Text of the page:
Rhythm is arguably the most important component of music. It should stand to reason, then, that we should aspire to master rhythm before all else. As a classical guitarist, you are often left alone in your practice with little more than the metronome to keep you “honest” with your rhythm, so it can be very easy to develop a sloppy sense of rhythm.
At the CGC Summer School, all of the participants were thrust into ensemble settings, which immediately revealed how varied everyone’s rhythmic sense can be. So, in order to help the CGC community develop a better sense of rhythm, and the ability to read rhythms with ease, I will be developing rhythmic materials for the members.
Before I start, however, I would like to offer the general readership of Classical Guitar Corner a free 15 minute workshop on 6/8 rhythms. This will be useful for everybody, as I firmly believe that we can all benefit from solidifying our rhythmic skills.
Please find the free download and instructions below:
- This set of drills and exercises should take you no longer than 15 minutes. I would recommend including everyday in your practice session for a week with the goal of becoming very familiar with the different rhythms, and very accurate with the execution of each one. Apart from improving your rhythm it will also help with sight reading.
- There are 8 Rhythm Drills and 9 Mixed Rhythm Exercises. Drills are marked with numbers and exercises have “Ex.1” at the beginning of the line.
- The rhythm drills are intended to be looped for 60 seconds each.
- Before your play the drill on the guitar (all are on the open 2nd string) sound out the rhythms using the sounds written below the staff. These sounds are from the Kodaly method.
- The rhythms are accompanied by smaller subdivisions that help keep your rhythm accurate. The subdivisions have accents marked that will help you identify where the rhythm fits in.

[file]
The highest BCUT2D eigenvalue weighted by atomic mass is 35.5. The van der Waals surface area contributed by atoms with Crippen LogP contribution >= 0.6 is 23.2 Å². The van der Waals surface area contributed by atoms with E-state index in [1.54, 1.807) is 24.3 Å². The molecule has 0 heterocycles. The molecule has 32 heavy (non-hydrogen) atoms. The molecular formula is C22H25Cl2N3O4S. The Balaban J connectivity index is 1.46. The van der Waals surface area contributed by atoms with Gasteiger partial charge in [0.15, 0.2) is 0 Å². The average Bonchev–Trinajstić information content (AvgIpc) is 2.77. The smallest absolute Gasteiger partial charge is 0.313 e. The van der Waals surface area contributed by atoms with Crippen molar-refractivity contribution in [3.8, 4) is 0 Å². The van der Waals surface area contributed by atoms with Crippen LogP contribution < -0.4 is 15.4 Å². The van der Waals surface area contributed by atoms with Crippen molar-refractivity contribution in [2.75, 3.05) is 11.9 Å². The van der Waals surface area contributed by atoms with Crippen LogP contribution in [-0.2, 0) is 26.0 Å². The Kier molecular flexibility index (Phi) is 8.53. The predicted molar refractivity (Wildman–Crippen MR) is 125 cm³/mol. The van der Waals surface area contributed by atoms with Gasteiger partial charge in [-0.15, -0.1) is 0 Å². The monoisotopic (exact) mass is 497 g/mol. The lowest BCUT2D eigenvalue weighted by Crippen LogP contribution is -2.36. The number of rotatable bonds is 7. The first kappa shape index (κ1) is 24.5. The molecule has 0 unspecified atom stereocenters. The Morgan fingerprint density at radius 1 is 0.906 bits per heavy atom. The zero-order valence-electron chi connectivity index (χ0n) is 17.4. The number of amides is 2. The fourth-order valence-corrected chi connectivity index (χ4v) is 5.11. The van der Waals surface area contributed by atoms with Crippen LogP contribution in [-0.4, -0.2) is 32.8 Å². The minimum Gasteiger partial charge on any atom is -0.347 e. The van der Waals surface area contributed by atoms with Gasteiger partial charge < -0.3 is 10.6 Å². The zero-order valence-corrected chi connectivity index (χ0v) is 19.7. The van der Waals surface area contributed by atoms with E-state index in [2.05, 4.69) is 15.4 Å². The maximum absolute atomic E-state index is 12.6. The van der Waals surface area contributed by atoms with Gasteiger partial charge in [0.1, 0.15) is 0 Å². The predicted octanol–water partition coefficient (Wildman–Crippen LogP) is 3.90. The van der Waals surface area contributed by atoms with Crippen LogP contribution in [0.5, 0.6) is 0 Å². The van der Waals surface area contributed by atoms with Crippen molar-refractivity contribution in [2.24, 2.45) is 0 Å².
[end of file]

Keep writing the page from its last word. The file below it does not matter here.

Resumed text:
- The 9 Mixed Rhythm Exercises combine the rhythms we have already worked on. Before you play them on the guitar say/sing the Kodaly sounds in the correct rhythm. I have not provided the sounds, nor have I provided a key for these sounds. This is intentional and forces you to reference the drills above, helping comprehension and retention. You can play each exercise up to three times, but then move on.
- Set your metronome at 38 MM. Each tick of the metronome equals a dotted quarter note.
A bit more information for those who are interested:
The six/eight time signature
The 6/8 time signature is a compound time signature. This means that each beat is divided into three parts rather than two. There are two main beats each divided into three parts.
We count this as : “one – two – three – four – five – six”
Each of these counts is an eighth note, that is why it is called the “six eight” time signature. There are six eighth notes. The one and four are in bold above as they land on the beat and have more weight that the other divisions.
The Kodaly Rhythmic Sounds
It is very useful to verbalize rhythms before playing them on an instrument. This is because we are taking away the technical challenges of playing an instrument and just focusing on the correct rhythm.
There are many different ways to verbalize rhythm, one popular way is to use common words like “cat-ter-pil-lar” or “ap-ple”. It can be quite fun, especially for kids (or even just those young at heart) to find words that match rhythms, and it is a great way to learn. I have chosen to use the Kodaly method for rhythmic vocalizations on this site because I believe they are very well selected, and the fact that they can be transferred to any rhythm in any time signature makes them appealing. As many of you know, I like structured learning, so this work very well in the CGC context.